"I have studied that issue a lot and there is so much misinformation out there about this climate change stuff," Messner said in July 2019, when an audience member asked him to deny that climate change is real. "Listen, the climate changes. It's the history of the earth. All right? The impact that we have on it today, no one really knows, no matter what they say. And I think there's a huge question on whether the impact we're having today is different or even worse than three or four thousand years ago when there were forest fires that were burning out of control and polluting the earth. So, you know, this idea that the science is settled is just not true."
Scientists would disagree.
"Observations throughout the world make it clear that climate change is occurring, and rigorous scientific research demonstrates that the greenhouse gases emitted by human activities are the primary driver," a group of 18 American scientific associations said in a statement more than a decade ago.
Messner made similar remarks downplaying humans' role in the climate crisis last November.
"The Earth's climate has changed forever, all right? The extent to which human activity impacts that today, I don't think we know. I don't think the scientists know," he said during a campaign event. "I just read somewhere where, you know, one of the glaciers that's melting somewhere, they found like thousand-year-old trees inside a glacier. So what does that tell us? It was warm before, for a very long time, to grow thousand-year-old trees. Then it got really cold again to bring the glacier back. So I don't think we know."
Messner drifted into full-on science denial during an interview with local news outlet WMUR in March.
"Man's impact on climate change is minimal. All right. I don't believe that we can do much to impact it," he declared. "I just think the extremist[s], you know, that want to take control of all parts of our lives is, it's extreme. And the reality is, I don't think that would have much impact anyway … So I just — I think the progressives are using climate change as a justification to take more government control."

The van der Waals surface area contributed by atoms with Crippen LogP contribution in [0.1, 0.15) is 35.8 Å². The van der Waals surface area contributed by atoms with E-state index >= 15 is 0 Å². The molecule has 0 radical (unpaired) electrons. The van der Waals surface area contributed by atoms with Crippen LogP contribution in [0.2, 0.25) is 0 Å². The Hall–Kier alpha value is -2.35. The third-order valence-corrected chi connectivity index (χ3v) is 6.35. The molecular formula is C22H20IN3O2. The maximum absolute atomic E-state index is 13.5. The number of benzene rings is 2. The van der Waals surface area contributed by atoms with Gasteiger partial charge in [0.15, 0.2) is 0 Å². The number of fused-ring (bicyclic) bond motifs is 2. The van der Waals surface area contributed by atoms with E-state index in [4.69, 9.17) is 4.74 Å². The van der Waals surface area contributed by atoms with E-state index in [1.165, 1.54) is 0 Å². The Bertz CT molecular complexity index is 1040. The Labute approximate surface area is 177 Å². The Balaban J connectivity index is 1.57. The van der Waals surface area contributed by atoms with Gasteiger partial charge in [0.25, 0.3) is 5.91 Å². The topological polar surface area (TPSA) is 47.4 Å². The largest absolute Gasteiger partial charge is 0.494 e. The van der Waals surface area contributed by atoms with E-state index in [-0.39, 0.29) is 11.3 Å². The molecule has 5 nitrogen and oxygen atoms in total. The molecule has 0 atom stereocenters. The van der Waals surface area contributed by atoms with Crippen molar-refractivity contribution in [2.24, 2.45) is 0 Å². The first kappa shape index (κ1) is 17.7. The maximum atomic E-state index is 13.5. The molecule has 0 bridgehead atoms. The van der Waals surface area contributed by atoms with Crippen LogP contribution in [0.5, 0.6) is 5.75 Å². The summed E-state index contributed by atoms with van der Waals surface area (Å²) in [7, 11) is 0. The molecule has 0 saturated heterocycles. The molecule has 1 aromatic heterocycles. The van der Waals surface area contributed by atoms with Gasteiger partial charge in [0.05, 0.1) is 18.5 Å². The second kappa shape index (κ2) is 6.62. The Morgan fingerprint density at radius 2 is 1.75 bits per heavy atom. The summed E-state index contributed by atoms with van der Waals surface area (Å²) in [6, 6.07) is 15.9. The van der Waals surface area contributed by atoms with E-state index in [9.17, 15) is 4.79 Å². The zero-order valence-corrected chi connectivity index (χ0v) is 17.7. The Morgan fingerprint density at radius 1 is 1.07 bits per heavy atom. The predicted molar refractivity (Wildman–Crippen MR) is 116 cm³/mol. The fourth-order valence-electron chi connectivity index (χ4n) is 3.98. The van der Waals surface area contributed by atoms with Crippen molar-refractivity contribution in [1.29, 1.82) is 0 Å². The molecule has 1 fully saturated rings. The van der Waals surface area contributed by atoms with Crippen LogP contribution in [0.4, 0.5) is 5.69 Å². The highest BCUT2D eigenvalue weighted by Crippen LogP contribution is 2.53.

Scientists, not progressives, are the ones who say that climate change is real and man-made.
"Earth's climate is now changing faster than at any point in the history of modern civilization, primarily as a result of human activities," 13 federal government agencies concluded in 2018.
Messner insisted to Salon that he believes in preserving the environment but argued that Democratic proposals are "misguided."
"I not only believe we all should do our part to preserve our environment, I live it. I am involved in preserving my community here in New Hampshire and I am an active member of clean water efforts through our watershed projects," he said. "We must protect the planet, but we should do so responsibly, and with an understanding that the working families and small businesses of New Hampshire are hurt the most with over-reaching legislation like the Green New Deal and its misguided spin-offs."
But Curran argued that Messner is way off on the science around climate change and would only serve to enable Trump's assault on environmental protections.
"Gutless Republicans like Messner, who refuse to stand up to Trump for fear of political retribution, are in lockstep with the Trump administration's wreckage of climate protections," he told Salon. "Messner is clueless about the climate emergency, and that kind of indifference will have a disastrous effect on New Hampshire's economy and environmental legacy. New Hampshire deserves a lot better."